Charity Feature

Last month we teamed up with two of our long-term Oaf collaborators, Esther Kim (aka @estherlovesyou) and Charlotte Mei on a presale of limited-edition charity t-shirts, with all profits donated to two grassroots organisations in support of the ESEA community; Hate Crime Book in the USA, and Hackney Chinese Community Services in the UK. The tees will be shipping this week so we caught up with both our charity partners to spotlight the amazing work they do, and how the money raised by all those who bought a t-shirt will be put to use.

@hackneychinese @hatecrimebook

Esther Lim & Hate Crime Book

Our US collaborator Esther Kim chose to support Esther Lim and her passion project Hate Crime Book with funds raised from the sale of her exclusive Esther Bunny STOP ASIAN HATE tees, saying:

‘I chose Esther Lim’s How to Report a Hate Crime because it is serving an invisible population that is often ignored and swept aside. Because of the model minority stereotype, we often forget the poor, immigrant, disabled, sick and elderly segments of the Asian community globally. My parents are elderly, and my father is disabled. They are vulnerable to these sorts of attacks and I know they would probably not do anything if something happened to them and I would feel powerless to help them or force them to take action.’

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Esther (Lim!) tell us a bit about Hate Crime Book and the work you do?

I started this project with my parent's safety in mind back in February of 2020, when Covid-19 was escalated to a pandemic and where there was much misinformation from mainstream media of where this virus originated. What concerned me most was the blatant verbal and physical attacks I saw on social media platforms and hearing about horrific stories from my friends of their own and their parents' personal experiences and stigma they felt being Asian in America. Most of the target victims I noticed were the elderly, women, and those who seemed to not know English very well. My mom fit into 2 out of those 3 categories and I feared her being attacked so I thought to create a booklet in her native language (Korean) to make it more comfortable for her to read and understand. My booklets list out preventative tips, definitions of a hate crime vs. hate incident, what to do during/after an attack, where to report, why reporting is so essential, and where to find state resources to help with mental trauma and hospital bills.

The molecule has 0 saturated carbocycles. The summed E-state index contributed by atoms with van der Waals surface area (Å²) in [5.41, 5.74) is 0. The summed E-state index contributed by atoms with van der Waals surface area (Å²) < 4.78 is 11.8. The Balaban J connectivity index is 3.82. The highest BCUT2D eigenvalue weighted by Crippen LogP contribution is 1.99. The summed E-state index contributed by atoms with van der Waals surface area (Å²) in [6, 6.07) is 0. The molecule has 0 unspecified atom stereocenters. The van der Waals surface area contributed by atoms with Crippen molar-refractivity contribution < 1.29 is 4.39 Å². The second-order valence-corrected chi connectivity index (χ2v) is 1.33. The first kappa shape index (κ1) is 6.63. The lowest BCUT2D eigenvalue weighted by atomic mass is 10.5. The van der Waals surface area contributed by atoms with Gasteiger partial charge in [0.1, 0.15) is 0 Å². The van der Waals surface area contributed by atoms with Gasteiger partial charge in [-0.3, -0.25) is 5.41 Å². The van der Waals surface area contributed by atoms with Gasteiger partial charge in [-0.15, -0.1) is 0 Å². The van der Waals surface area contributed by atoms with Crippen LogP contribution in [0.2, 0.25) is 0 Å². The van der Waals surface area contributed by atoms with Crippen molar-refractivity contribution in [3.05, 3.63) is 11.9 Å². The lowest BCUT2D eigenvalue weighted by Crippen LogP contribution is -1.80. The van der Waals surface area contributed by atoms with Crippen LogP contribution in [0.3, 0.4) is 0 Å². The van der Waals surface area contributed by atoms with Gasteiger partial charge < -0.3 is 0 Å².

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Once I completed the Korean PDF version April of 2020, I got in requests from my friends to get these made in their native languages so they could share with their parents. I saw the desperate need of these, so I've expanded it into more languages and regions. I currently have 6 languages on my website (Simplified Chinese, Japanese, Korean, Spanish, Thai, Vietnamese), but I am trying to make time to upload other completed languages (Traditional Chinese, English-only, and Tagalog), and much more in the works of getting translated.

What is next for Hate Crime Book, how will the funds raised from the t-shirt sales help?

Every state has a different hate crime law: some states don't have hate crime laws; some states don't even require data to be collected at the state and federal level. A few states have a state-wide hate crimes task force and many others do not. Each county of many states have different processes of reporting hate crimes and a different contact. This makes my project really hard. My plan is to have a booklet made for each state for every metro city/county by the end of this year and get funding for printing. Thanks to the funds raised through the sales of the t-shirts, I have already placed an order to print an additional 2,000 booklets in Chinese, Korean and Japanese as well as 900 whistles; I already distributed 8,500 booklets to San Francisco last month, but they have been requesting more in Chinese and Japanese. The booklets & whistles will be distributed by the San Francisco Fire Department where they have Asian American volunteer firefighters patrolling Chinatown and Japantown.